Call him Windsor’s Molecule Man.
Recent arrival Jeremy Rawson is a molecule manipulator helping put Windsor on the nanotechnology map.
The acclaimed chemistry professor moved in September to the University of Windsor from the University of Cambridge -where he worked molecular magic for 14 years, including leading a team developing non-metal magnets.
He has already landed a prestigious Canada Research Chair grant worth $1.4 million over seven years. He’ll test “smart” materials at the molecular level, which could ultimately help make electronic devices lighter, smaller, tougher and more.
“When you look at individual molecules from a chemist’s perspective, you can tweak them and get down to individual atoms and see, if I move that atom from there to here, what effect it will have,” said Rawson, who works mostly with organic materials such as carbon, sulphur, nitrogen and hydrogen. “It allows you to design and tailor new materials with well-defined functions.”
Rawson will be honoured today, along with all 16 of the University of Windsor’s Canada Research chairs. Canadian Minister of State for Science and Technology Gary Goodyear will visit the campus to laud the accomplished academics, making a special birthday present to the school’s newest Canada Research Chair, who turns 45 today.
“It’s nice to have the accolades of a Canada Research Chair,” Rawson said. “It means that other people think highly of your work. From a personal perspective, that’s great. From a research perspective, it means I will have a substantial amount of funding for the next seven years. So we can really push forward and make some progress.”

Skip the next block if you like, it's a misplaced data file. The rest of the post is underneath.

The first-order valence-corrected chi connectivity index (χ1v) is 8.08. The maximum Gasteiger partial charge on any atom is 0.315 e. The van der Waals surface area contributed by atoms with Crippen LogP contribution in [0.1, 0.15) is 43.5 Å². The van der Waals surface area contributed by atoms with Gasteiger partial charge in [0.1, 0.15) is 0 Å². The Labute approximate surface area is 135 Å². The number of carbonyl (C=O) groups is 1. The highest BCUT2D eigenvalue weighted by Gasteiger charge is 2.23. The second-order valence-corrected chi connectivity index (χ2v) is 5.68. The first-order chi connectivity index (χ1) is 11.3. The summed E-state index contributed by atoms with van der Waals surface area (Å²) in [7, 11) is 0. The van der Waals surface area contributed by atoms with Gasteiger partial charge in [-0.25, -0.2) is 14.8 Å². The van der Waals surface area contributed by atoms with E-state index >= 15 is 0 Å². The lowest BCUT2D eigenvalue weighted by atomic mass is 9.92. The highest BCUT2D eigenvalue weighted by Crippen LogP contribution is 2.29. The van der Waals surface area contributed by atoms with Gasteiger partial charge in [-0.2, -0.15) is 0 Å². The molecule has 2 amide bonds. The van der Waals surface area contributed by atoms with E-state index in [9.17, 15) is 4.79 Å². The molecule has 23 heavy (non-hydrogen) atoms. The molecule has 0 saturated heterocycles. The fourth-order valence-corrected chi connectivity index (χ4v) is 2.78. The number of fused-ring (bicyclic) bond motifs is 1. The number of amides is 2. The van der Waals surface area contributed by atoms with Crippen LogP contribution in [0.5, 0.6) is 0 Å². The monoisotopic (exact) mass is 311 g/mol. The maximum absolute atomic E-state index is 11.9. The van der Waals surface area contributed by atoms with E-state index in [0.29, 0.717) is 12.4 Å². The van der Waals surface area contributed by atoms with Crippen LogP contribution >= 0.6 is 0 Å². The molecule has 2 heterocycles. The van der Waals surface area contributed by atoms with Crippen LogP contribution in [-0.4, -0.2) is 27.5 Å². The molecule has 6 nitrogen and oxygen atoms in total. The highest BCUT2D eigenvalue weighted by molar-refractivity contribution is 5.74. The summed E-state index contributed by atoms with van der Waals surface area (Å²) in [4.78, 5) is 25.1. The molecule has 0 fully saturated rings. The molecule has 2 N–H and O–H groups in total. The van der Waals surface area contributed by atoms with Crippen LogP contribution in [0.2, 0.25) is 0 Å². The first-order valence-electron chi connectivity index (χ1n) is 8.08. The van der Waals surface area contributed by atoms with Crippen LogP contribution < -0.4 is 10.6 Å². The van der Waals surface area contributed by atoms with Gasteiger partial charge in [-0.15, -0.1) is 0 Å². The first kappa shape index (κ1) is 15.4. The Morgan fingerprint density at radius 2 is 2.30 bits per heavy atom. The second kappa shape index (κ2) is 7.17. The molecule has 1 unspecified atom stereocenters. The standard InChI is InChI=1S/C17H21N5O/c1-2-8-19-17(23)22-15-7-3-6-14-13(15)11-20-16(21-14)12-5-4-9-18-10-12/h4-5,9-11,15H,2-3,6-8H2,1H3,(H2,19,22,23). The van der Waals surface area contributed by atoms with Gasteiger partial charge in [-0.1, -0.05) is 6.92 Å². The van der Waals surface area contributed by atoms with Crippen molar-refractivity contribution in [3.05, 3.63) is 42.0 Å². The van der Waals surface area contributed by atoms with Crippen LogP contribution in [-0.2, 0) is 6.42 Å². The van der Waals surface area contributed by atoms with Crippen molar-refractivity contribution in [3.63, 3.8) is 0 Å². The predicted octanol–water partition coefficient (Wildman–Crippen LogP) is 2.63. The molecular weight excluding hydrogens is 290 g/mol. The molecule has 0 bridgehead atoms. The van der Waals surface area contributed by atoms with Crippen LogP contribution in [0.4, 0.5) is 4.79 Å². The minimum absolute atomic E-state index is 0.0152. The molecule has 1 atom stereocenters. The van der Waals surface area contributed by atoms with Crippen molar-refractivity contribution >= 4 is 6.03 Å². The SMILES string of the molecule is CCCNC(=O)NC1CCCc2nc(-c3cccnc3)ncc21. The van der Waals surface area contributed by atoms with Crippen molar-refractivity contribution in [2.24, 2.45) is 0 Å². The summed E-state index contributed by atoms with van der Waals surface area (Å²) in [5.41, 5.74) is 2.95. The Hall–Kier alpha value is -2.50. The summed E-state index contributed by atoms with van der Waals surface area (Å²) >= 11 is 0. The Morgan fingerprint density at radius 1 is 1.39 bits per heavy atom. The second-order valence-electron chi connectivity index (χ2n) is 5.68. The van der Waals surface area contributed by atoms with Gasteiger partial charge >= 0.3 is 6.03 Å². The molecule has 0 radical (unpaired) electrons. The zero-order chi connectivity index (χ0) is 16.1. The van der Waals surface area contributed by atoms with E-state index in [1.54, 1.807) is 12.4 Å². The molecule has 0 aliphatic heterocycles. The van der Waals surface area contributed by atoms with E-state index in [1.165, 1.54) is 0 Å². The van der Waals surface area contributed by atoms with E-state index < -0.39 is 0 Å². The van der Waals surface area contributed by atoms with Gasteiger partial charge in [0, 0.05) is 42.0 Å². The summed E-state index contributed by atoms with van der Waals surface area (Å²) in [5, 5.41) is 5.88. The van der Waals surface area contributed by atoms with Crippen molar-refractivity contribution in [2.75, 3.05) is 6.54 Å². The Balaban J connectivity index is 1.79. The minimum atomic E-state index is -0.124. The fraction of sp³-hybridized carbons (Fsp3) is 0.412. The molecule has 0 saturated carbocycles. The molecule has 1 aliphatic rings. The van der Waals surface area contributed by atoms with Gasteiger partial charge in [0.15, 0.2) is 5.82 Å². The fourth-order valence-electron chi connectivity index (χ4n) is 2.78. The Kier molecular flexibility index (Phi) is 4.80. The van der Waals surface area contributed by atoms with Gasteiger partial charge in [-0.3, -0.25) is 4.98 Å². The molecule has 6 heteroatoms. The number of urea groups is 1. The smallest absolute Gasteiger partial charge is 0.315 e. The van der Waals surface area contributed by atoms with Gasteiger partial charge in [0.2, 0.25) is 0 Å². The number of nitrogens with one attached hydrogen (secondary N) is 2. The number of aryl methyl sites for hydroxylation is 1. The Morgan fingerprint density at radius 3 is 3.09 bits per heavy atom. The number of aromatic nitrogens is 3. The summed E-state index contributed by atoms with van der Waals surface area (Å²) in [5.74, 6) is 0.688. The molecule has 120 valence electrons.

It’s a coup for Windsor to land a scholar as accomplished as Rawson, who figures he can devote more time to research.
He was born in Rugby, England, where the sport of rugby was also born, and grew up on the Isle of Man in the Irish Sea. He earned a PhD in chemistry from Durham University before securing a position at Cambridge, the second-oldest university in the Englishspeaking world.
Now he has landed in Windsor, despite worries over cold Canadian winters -though he braved his first one better than he imagined. His overseas move, meanwhile, lends more credibility to the University of Windsor’s burgeoning materials science work.
Materials science represents the scientific wave of the future since many pending technological advancements won’t come so much from the mechanics of the device but from the abilities of new materials.
As Wikipedia says: “With significant media attention focused on nanoscience and nanotechnology in recent years, materials science has been propelled to the forefront at many universities.”
Fibre optics, computer chips, solar cells -at the core of many emerging technologies -represent just a few of the new materials unlocking the future.
It all sounds like rocket science. Rawson mentions “impaired electrons” and “free radicals,” and talks about performing X-ray diffraction, firing beams of X-rays at crystals to analyze patterns.
Yet while the $200,000 a year will help him hire interns to work with films and sensors and other itsy-bitsy bits, developing better tolerances or flexibility or conductivity, he admits he does not yet know what applications will blossom.
It’s a bit of trial and error, like scientists testing different plants for medicinal properties.
Rawson only knows that new materials make new things happen.